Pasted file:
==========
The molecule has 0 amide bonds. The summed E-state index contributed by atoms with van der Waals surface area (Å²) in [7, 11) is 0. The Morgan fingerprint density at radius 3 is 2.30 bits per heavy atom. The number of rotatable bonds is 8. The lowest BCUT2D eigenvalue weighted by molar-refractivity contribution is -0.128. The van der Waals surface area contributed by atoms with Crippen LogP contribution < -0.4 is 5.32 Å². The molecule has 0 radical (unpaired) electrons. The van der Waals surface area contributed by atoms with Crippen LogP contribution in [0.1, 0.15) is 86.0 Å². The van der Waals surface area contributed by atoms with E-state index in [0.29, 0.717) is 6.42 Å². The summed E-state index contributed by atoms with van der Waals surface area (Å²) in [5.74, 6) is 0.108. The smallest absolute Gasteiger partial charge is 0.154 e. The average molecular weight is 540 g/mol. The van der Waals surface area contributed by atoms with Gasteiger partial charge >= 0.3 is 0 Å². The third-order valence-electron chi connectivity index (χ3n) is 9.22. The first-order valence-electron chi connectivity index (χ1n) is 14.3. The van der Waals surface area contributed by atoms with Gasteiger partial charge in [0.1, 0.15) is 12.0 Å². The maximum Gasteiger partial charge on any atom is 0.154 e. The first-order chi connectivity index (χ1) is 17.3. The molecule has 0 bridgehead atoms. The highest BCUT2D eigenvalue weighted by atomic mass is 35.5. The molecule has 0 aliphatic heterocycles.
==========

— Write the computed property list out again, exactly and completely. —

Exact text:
The molecule has 0 amide bonds. The summed E-state index contributed by atoms with van der Waals surface area (Å²) in [7, 11) is 0. The Morgan fingerprint density at radius 3 is 2.30 bits per heavy atom. The number of rotatable bonds is 8. The lowest BCUT2D eigenvalue weighted by molar-refractivity contribution is -0.128. The van der Waals surface area contributed by atoms with Crippen LogP contribution < -0.4 is 5.32 Å². The molecule has 0 radical (unpaired) electrons. The van der Waals surface area contributed by atoms with Crippen LogP contribution in [0.1, 0.15) is 86.0 Å². The van der Waals surface area contributed by atoms with E-state index in [0.29, 0.717) is 6.42 Å². The summed E-state index contributed by atoms with van der Waals surface area (Å²) in [5.74, 6) is 0.108. The smallest absolute Gasteiger partial charge is 0.154 e. The average molecular weight is 540 g/mol. The van der Waals surface area contributed by atoms with Gasteiger partial charge >= 0.3 is 0 Å². The third-order valence-electron chi connectivity index (χ3n) is 9.22. The first-order valence-electron chi connectivity index (χ1n) is 14.3. The van der Waals surface area contributed by atoms with Gasteiger partial charge in [0.1, 0.15) is 12.0 Å². The maximum Gasteiger partial charge on any atom is 0.154 e. The first-order chi connectivity index (χ1) is 17.3. The molecule has 0 bridgehead atoms. The highest BCUT2D eigenvalue weighted by atomic mass is 35.5. The molecule has 0 aliphatic heterocycles.